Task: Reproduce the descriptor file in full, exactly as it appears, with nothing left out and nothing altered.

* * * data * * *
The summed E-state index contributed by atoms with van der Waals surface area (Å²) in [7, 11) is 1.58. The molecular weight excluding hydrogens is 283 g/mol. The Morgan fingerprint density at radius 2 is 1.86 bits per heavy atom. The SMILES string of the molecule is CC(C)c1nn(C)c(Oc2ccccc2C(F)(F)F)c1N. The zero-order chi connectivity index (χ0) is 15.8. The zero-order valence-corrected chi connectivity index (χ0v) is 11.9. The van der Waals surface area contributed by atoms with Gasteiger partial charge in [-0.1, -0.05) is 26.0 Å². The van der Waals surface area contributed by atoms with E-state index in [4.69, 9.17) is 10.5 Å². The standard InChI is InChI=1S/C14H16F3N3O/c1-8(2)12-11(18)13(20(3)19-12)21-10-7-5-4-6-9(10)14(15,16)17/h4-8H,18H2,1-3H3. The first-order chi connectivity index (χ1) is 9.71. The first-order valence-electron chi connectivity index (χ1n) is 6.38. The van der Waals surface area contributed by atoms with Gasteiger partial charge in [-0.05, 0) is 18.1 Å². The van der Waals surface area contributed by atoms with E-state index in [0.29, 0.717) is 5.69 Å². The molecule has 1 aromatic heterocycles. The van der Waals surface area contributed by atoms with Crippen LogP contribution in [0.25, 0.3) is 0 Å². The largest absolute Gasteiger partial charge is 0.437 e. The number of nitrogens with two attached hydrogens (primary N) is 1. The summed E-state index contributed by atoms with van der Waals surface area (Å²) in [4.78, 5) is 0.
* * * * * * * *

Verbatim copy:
The summed E-state index contributed by atoms with van der Waals surface area (Å²) in [7, 11) is 1.58. The molecular weight excluding hydrogens is 283 g/mol. The Morgan fingerprint density at radius 2 is 1.86 bits per heavy atom. The SMILES string of the molecule is CC(C)c1nn(C)c(Oc2ccccc2C(F)(F)F)c1N. The zero-order chi connectivity index (χ0) is 15.8. The zero-order valence-corrected chi connectivity index (χ0v) is 11.9. The van der Waals surface area contributed by atoms with Gasteiger partial charge in [-0.1, -0.05) is 26.0 Å². The van der Waals surface area contributed by atoms with E-state index in [4.69, 9.17) is 10.5 Å². The standard InChI is InChI=1S/C14H16F3N3O/c1-8(2)12-11(18)13(20(3)19-12)21-10-7-5-4-6-9(10)14(15,16)17/h4-8H,18H2,1-3H3. The first-order chi connectivity index (χ1) is 9.71. The first-order valence-electron chi connectivity index (χ1n) is 6.38. The van der Waals surface area contributed by atoms with Gasteiger partial charge in [-0.05, 0) is 18.1 Å². The van der Waals surface area contributed by atoms with E-state index in [0.29, 0.717) is 5.69 Å². The molecule has 1 aromatic heterocycles. The van der Waals surface area contributed by atoms with Crippen LogP contribution in [0.25, 0.3) is 0 Å². The largest absolute Gasteiger partial charge is 0.437 e. The number of nitrogens with two attached hydrogens (primary N) is 1. The summed E-state index contributed by atoms with van der Waals surface area (Å²) in [4.78, 5) is 0.